Far from revolutionizing the genre, Samurai Warriors offered some new elements and especially a certain fluidity in movement. No more delays with what you see and what you do on the screen. The musou genre, never really needed to change its winning formula, since we find the same feeling of fluidity as did its predecessor. Nevertheless, sometimes there are too many characters on the screen which can drive the game to go through framerate drops, but not really any kind of loss of control.

The developers have also kept the short duo battle gameplay feature, giving the choice for players to pick two characters for each mission. Thus, it is easy to change the protagonist in the battle by simply pressing a quick button to switch to its AI teammate, which is done instantly, without any latency or loading time, making battle as immersive as ever. Combined with the hyper attack, the dynamic devastating combo, and the constant hammering of the attack button remains as fun as it is in the franchise. The goal, besides winning the battles, is of course to decimate countless small grunts and some lords, like any beat’em’all.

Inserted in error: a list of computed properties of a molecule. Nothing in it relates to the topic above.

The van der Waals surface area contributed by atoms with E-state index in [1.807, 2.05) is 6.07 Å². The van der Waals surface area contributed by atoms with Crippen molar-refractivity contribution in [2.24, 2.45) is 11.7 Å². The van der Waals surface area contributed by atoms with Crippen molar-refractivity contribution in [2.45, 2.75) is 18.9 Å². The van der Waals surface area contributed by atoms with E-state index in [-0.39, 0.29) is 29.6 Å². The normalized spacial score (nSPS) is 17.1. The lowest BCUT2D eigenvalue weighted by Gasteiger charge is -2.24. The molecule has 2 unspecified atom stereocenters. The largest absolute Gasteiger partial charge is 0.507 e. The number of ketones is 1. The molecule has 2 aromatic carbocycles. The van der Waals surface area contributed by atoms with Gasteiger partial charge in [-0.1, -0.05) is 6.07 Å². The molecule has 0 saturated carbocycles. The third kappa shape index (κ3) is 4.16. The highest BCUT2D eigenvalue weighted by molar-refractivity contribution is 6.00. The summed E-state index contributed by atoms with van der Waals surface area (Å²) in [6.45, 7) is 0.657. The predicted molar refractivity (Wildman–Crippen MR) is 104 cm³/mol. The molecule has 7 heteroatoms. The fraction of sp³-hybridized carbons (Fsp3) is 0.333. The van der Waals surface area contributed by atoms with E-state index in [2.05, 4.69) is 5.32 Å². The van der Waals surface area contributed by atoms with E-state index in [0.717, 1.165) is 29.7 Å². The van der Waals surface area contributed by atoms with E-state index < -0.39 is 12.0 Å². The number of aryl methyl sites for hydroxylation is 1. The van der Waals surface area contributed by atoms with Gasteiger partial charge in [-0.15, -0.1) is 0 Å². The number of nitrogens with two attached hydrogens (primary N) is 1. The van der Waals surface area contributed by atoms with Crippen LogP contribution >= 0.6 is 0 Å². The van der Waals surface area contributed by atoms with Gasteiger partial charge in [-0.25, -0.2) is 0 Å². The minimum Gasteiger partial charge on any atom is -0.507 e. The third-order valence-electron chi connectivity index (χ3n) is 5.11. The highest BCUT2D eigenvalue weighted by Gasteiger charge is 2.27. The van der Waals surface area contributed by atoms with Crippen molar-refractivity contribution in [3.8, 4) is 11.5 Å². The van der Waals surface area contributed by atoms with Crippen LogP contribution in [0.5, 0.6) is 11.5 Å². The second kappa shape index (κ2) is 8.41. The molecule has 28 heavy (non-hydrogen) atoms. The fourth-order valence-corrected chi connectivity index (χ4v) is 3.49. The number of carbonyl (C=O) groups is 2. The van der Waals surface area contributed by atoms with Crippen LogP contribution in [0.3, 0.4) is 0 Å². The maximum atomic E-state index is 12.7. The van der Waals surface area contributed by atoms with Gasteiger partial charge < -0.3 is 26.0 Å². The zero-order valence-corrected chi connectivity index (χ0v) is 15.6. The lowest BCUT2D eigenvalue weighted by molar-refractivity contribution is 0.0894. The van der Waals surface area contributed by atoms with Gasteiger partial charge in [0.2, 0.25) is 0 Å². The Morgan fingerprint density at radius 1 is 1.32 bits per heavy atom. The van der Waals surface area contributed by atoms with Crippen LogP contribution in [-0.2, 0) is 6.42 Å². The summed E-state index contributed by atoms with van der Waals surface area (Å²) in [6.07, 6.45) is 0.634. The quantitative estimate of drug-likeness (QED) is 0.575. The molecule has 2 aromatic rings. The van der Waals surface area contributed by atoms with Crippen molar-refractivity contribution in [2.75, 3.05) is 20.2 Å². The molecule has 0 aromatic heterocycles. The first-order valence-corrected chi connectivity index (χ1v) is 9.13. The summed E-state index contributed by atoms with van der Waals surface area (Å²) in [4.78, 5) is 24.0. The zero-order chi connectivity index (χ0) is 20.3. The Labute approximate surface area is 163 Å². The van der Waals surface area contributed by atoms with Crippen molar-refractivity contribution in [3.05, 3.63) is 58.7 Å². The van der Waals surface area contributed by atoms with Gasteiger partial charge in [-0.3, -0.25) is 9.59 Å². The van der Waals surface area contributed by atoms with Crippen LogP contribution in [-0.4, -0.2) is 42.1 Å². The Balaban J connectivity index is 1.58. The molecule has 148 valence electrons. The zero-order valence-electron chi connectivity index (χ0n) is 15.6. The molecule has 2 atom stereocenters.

Thus by keeping the same recipe, the story mode is classic, because as usual, it will ask the player to achieve a number of objectives such as eliminate a particular lord, accompany a VIP to its destination, or other usual objective. The gameplay is easy to handle. Only the repetition of actions and game mechanics can become boring for a while.